Monostyle Setting: Benefits and Strategies
About Monostyle Setting
The whole concept around Monostyle routesetting isn’t to limit yourself within a style of climbing or hold type, but to meld aesthetics and movement into a functional and engaging end product. By utilizing a complete set of holds, especially those that contain several different grip types within the family, a competent routesetter can create an endless amount of movement styles while maintaining a cohesive visual appeal.
While routesetters should never be confined to one company, set, or style, being strategic in your hold choices while you're still in the setting closet can go a long way once you're out on the mats. Many a boulder (or route) has been set with a haphazard selection of grips. While that is all fine and well, more often than not these routes fall short when it comes to appearance on the wall. Setting climbs that stand out and inspire climbers should be given as much consideration as the movement on it’s own.
Behind the Wall:
You know your setting assignment and it’s time to pick holds. Start by selecting a hold set style and getting as many of the holds from that set as possible. Now what are you missing? Macro holds? Crimps? Slopers? Fill out your grip types either with more from this style (think Bubble Wrap - there is almost every grip type represented in this line) or something that will visually match what you already have picked out. Now it’s time to think about feet. Does this family have feet in it? Grab those. If not, what is something you do have that will compliment your hand holds? The Pure Modern Discs are my simple, clean, go to feet.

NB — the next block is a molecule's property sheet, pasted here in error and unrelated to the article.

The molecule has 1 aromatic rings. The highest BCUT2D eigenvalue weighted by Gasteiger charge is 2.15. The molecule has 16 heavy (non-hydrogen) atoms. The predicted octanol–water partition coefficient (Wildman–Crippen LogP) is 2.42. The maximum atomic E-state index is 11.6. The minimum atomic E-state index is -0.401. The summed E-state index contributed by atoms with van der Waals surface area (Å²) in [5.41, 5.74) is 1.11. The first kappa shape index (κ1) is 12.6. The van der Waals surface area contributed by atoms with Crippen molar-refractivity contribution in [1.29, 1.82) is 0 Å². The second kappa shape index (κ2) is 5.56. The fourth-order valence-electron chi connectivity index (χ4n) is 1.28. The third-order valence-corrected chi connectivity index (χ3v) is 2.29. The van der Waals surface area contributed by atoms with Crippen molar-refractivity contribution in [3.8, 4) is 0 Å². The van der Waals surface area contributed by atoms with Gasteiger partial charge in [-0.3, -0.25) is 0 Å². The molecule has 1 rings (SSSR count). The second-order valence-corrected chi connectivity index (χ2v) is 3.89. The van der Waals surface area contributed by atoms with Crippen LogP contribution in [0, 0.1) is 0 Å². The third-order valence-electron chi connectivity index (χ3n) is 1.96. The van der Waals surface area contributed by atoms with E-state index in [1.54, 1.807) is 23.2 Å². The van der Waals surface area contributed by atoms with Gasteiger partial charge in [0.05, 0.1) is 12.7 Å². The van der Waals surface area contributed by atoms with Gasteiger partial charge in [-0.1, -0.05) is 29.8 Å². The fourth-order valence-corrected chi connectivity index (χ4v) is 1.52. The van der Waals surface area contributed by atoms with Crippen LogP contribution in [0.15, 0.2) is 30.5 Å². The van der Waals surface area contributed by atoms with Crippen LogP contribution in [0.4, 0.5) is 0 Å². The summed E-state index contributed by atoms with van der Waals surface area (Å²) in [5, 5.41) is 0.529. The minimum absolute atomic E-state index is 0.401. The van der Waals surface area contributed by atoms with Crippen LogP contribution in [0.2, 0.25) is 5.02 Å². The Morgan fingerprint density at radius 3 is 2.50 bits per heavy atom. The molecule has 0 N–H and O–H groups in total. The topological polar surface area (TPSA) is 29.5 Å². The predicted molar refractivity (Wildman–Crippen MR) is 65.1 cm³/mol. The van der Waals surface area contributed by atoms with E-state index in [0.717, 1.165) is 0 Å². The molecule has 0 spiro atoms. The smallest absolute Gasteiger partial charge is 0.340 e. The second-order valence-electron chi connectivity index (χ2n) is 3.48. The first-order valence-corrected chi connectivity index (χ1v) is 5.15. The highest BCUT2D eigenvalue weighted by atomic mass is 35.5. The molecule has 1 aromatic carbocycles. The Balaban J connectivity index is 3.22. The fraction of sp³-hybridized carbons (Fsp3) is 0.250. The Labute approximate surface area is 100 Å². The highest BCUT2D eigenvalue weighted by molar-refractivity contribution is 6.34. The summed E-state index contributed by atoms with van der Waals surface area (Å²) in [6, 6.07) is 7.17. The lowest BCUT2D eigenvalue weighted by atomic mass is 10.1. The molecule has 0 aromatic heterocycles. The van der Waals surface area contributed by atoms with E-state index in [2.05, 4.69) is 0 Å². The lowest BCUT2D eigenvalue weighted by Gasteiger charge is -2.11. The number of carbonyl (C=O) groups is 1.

Setting and forerunning:
One of the unsung benefits of a hold line such as the Bubble Wrap is that due to the uniform consistency, there is a level of indecision that can be achieved within the use. Having to search for the right grab when there are seemingly several potential options creates an element of complexity to even the simplest of moves. Now multiply this experience over the course of a climb and your simple looking boulder is the most complex in the set. Think about the modern setting we see on the internet and social media; oftentimes it’s a combination of very large and very small holds from a like set, and painfully simple visually. Yet, they’re often incredibly complex in one or more ways; body positioning, hold use, etc.
At the root of commercial gym setting, we are creating the main product for the customers. Not only do we want the climbs to function well and ideally teach a climbing lesson and experience, but we also want them to look good and for people to be inspired to go up there and climb on those cool holds!
More from the Trango Setter Series:
Video by Alton Richardson